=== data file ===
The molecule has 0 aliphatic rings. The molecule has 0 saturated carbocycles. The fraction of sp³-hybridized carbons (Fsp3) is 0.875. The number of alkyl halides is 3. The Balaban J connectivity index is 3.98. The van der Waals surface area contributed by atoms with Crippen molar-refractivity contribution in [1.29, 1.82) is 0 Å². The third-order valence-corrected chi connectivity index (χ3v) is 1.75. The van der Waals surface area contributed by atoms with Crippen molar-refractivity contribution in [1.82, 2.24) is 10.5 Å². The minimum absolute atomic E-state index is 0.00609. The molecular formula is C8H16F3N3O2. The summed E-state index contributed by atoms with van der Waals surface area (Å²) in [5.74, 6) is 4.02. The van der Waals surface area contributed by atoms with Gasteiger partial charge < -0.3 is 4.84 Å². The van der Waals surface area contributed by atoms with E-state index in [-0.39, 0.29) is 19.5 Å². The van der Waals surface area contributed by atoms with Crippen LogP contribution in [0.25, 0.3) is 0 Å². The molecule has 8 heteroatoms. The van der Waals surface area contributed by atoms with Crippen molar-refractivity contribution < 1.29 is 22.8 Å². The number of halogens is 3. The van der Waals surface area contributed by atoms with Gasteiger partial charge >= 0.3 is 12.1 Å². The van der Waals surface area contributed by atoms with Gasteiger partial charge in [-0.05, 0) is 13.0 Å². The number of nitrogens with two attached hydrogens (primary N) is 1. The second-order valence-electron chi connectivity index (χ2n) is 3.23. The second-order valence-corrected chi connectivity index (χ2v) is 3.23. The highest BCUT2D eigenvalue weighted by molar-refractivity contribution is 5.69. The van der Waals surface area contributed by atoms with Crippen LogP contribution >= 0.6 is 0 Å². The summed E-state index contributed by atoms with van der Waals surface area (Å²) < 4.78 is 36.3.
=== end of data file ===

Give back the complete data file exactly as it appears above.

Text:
The molecule has 0 aliphatic rings. The molecule has 0 saturated carbocycles. The fraction of sp³-hybridized carbons (Fsp3) is 0.875. The number of alkyl halides is 3. The Balaban J connectivity index is 3.98. The van der Waals surface area contributed by atoms with Crippen molar-refractivity contribution in [1.29, 1.82) is 0 Å². The third-order valence-corrected chi connectivity index (χ3v) is 1.75. The van der Waals surface area contributed by atoms with Crippen molar-refractivity contribution in [1.82, 2.24) is 10.5 Å². The minimum absolute atomic E-state index is 0.00609. The molecular formula is C8H16F3N3O2. The summed E-state index contributed by atoms with van der Waals surface area (Å²) in [5.74, 6) is 4.02. The van der Waals surface area contributed by atoms with Gasteiger partial charge < -0.3 is 4.84 Å². The van der Waals surface area contributed by atoms with E-state index in [-0.39, 0.29) is 19.5 Å². The van der Waals surface area contributed by atoms with Crippen LogP contribution in [0.25, 0.3) is 0 Å². The molecule has 8 heteroatoms. The van der Waals surface area contributed by atoms with Crippen molar-refractivity contribution < 1.29 is 22.8 Å². The number of halogens is 3. The van der Waals surface area contributed by atoms with Gasteiger partial charge >= 0.3 is 12.1 Å². The van der Waals surface area contributed by atoms with Gasteiger partial charge in [-0.05, 0) is 13.0 Å². The number of nitrogens with two attached hydrogens (primary N) is 1. The second-order valence-electron chi connectivity index (χ2n) is 3.23. The second-order valence-corrected chi connectivity index (χ2v) is 3.23. The highest BCUT2D eigenvalue weighted by molar-refractivity contribution is 5.69. The van der Waals surface area contributed by atoms with Crippen LogP contribution >= 0.6 is 0 Å². The summed E-state index contributed by atoms with van der Waals surface area (Å²) < 4.78 is 36.3.